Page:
Skip to main content

Autism Spectrum Assessment Service

The Autism Assessment Service for Bristol, North Somerset and South Gloucestershire

SERVICE

Who is the service for?

The Autism Assessment Service accepts referrals for children and young people (age two years four months up to the age of 17 years six months), registered with a GP in Bristol, North Somerset, or South Gloucestershire, who are experiencing very significant neurodiversity difficulties associated with suspected autism.

About Neurodiversity

We are all neurodiverse. Our genetics, our experiences and the environment we live in affect the way our brain develops. This leads to differences in the way we interpret and interact with the world around us.  Differences can be strengths for example: attention to detail; approaching problems in a new creative way; good recall and memory or high energy levels. For some children and young people, the differences result in neurodiversity needs requiring extra support at school and/or at home. No two children are the same and a child’s support needs change as they grow and develop.

About Autism

Autism is a neurodevelopmental condition which is part of the neurodiversity spectrum. Autism affects the way a person communicates and interacts with others. Repetitive behaviours, intense interests, sensory differences and difficulties managing change are also features. One autistic person will be different from another and need different types and levels of support. Read more about Autism.

What we do

The Autism Assessment Service provides assessments for children and young people with neurodiversity needs and suspected autism causing them very significant difficulties in their daily life despite appropriate support.

The referral criteria for the service are outlined here.

Right to Choose

Referral to the local Sirona care & health Autism Assessment Service is the locally commissioned NHS route for assessment. This service is part of the local offer, and the team work in collaboration with local authority social care and education services as well as other local services.

The ‘Right to Choose’ is an option to seek an alternative provider of a health service or assessment in certain circumstances. This can include situations where there may be a long wait for a local service. In such a case, the family can request that the GP refer them to an alternative provider. This referral can ONLY be made by the GP – and there are restrictions about which alternative providers GPs can refer to, it cannot just be any provider.

Requirements:

• The provider must already have an NHS commissioned contract with an NHS organisation in England for an autism assessment service. The provider could be a voluntary organisation, a non-NHS provider or an NHS provider.

• The provider service/ team must be led by a consultant or a mental health care professional.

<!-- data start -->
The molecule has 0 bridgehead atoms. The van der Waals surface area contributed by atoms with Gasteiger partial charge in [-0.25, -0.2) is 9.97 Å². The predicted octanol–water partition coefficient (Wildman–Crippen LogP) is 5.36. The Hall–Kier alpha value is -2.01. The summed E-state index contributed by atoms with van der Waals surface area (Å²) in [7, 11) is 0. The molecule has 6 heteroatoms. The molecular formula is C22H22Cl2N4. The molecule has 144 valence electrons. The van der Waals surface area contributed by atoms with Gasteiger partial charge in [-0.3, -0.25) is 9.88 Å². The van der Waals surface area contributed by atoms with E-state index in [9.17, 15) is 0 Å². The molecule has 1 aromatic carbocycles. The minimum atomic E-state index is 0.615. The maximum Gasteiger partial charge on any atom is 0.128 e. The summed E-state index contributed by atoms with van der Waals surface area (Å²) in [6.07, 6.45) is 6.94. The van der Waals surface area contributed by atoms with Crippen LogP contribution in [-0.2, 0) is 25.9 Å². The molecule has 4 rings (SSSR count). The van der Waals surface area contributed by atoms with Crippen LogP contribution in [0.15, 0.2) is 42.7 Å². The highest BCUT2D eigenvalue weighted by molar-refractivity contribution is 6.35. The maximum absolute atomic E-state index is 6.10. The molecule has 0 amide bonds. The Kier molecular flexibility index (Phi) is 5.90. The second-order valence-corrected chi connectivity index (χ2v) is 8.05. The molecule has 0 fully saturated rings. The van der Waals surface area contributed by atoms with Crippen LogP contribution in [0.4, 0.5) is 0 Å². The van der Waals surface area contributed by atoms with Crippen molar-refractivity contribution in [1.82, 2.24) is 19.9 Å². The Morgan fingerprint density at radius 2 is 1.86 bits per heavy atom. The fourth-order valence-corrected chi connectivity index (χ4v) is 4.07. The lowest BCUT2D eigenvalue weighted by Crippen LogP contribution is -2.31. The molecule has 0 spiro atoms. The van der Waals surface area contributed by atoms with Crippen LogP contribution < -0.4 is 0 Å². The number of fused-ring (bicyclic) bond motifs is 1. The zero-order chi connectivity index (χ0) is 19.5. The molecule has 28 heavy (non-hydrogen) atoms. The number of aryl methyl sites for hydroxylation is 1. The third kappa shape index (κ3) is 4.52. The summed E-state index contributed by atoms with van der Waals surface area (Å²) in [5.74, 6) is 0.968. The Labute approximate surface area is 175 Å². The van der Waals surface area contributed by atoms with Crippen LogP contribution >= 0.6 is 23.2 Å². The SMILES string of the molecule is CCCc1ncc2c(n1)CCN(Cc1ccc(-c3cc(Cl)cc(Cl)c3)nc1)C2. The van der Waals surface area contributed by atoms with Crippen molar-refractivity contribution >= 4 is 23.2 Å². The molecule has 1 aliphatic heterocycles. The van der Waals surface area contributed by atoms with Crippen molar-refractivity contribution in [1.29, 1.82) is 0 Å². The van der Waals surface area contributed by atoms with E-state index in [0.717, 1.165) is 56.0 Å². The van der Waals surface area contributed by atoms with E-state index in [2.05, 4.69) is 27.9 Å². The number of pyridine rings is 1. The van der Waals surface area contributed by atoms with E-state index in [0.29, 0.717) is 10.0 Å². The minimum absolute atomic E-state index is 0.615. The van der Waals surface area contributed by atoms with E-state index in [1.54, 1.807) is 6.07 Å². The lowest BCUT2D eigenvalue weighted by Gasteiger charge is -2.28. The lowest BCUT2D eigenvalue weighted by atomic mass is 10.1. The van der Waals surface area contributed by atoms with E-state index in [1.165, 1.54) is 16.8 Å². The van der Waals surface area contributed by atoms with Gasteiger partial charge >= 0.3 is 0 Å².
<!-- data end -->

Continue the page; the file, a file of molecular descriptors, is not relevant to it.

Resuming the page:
• The assessment must comply with NICE guidelines.

A list of alternative Right to Choose providers is available on Remedy so that you can check what options are available before requesting a referral. Please note that the Remedy website is designed for healthcare professionals and is not written with patient-centred language.

We strongly recommend you conduct your own research into providers offering autism assessment through Right to Choose before contacting the GP to support informed decision making on the most suitable assessment route for your child.

It is advisable for the GP and patient to agree the most suitable provider as the referral must be clinically appropriate for the patient under choice framework. Most providers that meet ‘Right to Choose’ criteria offer an ‘online’ (or ‘virtual’) assessment only, rather than an ‘in person’ (or ‘face to face’) assessment.

The local specialist assessment service provided by Sirona care & health is not able to give advice on the selection of an alternative provider.

Resources

Click on a link below to view a list of resources for the following subjects:

What is Autism?

Find out more about this lifelong developmental disability.

Bristol Parent Carers

Representing and supporting parent carers of children with special educational needs.

North Somerset Parent Carers Working Together

Represents parent carers to create better outcomes for children and young people with additional needs and disabilities.

Events

Woman colouring with young girl

Information and signposting

If you are concerned that your child is developing differently from their peers and may be on the autism spectrum or if a young person themselves wonders if they may be autistic we would recommend supporting their additional needs as soon as these are recognised.

You do not need a diagnosis to support a child/young person with their neurodiversity needs. Families and young people and their educational setting can find out more about neurodiversity and autism and put into practice useful strategies that can be helpful.